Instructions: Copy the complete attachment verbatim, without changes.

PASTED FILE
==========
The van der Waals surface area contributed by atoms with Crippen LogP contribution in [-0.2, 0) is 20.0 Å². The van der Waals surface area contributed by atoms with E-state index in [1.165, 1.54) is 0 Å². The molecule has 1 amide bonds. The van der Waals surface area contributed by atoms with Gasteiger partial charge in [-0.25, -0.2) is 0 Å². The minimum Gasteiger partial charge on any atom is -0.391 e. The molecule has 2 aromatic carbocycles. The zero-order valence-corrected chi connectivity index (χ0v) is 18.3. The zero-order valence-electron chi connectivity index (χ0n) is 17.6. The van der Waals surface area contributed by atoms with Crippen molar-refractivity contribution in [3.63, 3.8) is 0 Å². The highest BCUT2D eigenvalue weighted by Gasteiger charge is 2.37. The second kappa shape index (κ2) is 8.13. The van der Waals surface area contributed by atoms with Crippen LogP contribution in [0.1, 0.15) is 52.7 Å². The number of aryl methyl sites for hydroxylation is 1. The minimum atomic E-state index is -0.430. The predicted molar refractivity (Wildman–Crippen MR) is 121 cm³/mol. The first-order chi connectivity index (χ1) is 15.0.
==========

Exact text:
The van der Waals surface area contributed by atoms with Crippen LogP contribution in [-0.2, 0) is 20.0 Å². The van der Waals surface area contributed by atoms with E-state index in [1.165, 1.54) is 0 Å². The molecule has 1 amide bonds. The van der Waals surface area contributed by atoms with Gasteiger partial charge in [-0.25, -0.2) is 0 Å². The minimum Gasteiger partial charge on any atom is -0.391 e. The molecule has 2 aromatic carbocycles. The zero-order valence-corrected chi connectivity index (χ0v) is 18.3. The zero-order valence-electron chi connectivity index (χ0n) is 17.6. The van der Waals surface area contributed by atoms with Crippen molar-refractivity contribution in [3.63, 3.8) is 0 Å². The highest BCUT2D eigenvalue weighted by Gasteiger charge is 2.37. The second kappa shape index (κ2) is 8.13. The van der Waals surface area contributed by atoms with Crippen LogP contribution in [0.1, 0.15) is 52.7 Å². The number of aryl methyl sites for hydroxylation is 1. The minimum atomic E-state index is -0.430. The predicted molar refractivity (Wildman–Crippen MR) is 121 cm³/mol. The first-order chi connectivity index (χ1) is 15.0.